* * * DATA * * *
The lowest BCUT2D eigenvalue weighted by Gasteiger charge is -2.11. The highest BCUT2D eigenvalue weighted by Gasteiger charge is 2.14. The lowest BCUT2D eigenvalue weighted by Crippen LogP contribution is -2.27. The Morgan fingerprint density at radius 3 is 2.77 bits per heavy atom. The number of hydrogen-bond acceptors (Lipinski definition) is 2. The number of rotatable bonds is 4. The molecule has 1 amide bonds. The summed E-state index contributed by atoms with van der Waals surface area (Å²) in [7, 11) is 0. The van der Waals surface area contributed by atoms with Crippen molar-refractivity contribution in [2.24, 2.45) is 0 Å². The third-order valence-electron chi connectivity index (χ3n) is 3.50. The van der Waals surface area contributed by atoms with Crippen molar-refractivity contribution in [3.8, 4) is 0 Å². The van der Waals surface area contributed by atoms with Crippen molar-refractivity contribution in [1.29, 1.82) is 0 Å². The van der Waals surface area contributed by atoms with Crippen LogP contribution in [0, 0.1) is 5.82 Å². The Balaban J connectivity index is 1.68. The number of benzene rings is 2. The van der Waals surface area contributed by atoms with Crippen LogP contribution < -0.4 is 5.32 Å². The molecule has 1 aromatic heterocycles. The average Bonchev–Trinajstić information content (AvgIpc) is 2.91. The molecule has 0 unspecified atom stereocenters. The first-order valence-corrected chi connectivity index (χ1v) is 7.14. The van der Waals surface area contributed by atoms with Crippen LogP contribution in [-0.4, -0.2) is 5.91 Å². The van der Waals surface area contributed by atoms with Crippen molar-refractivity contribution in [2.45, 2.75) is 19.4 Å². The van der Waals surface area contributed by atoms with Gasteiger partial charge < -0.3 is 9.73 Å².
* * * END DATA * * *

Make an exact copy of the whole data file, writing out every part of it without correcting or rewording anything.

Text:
The lowest BCUT2D eigenvalue weighted by Gasteiger charge is -2.11. The highest BCUT2D eigenvalue weighted by Gasteiger charge is 2.14. The lowest BCUT2D eigenvalue weighted by Crippen LogP contribution is -2.27. The Morgan fingerprint density at radius 3 is 2.77 bits per heavy atom. The number of hydrogen-bond acceptors (Lipinski definition) is 2. The number of rotatable bonds is 4. The molecule has 1 amide bonds. The summed E-state index contributed by atoms with van der Waals surface area (Å²) in [7, 11) is 0. The van der Waals surface area contributed by atoms with Crippen molar-refractivity contribution in [2.24, 2.45) is 0 Å². The third-order valence-electron chi connectivity index (χ3n) is 3.50. The van der Waals surface area contributed by atoms with Crippen molar-refractivity contribution in [3.8, 4) is 0 Å². The van der Waals surface area contributed by atoms with Crippen molar-refractivity contribution in [1.29, 1.82) is 0 Å². The van der Waals surface area contributed by atoms with Crippen LogP contribution in [0, 0.1) is 5.82 Å². The Balaban J connectivity index is 1.68. The number of benzene rings is 2. The van der Waals surface area contributed by atoms with Crippen LogP contribution < -0.4 is 5.32 Å². The molecule has 1 aromatic heterocycles. The average Bonchev–Trinajstić information content (AvgIpc) is 2.91. The molecule has 0 unspecified atom stereocenters. The first-order valence-corrected chi connectivity index (χ1v) is 7.14. The van der Waals surface area contributed by atoms with Crippen LogP contribution in [-0.4, -0.2) is 5.91 Å². The van der Waals surface area contributed by atoms with Crippen molar-refractivity contribution in [2.45, 2.75) is 19.4 Å². The van der Waals surface area contributed by atoms with Gasteiger partial charge < -0.3 is 9.73 Å².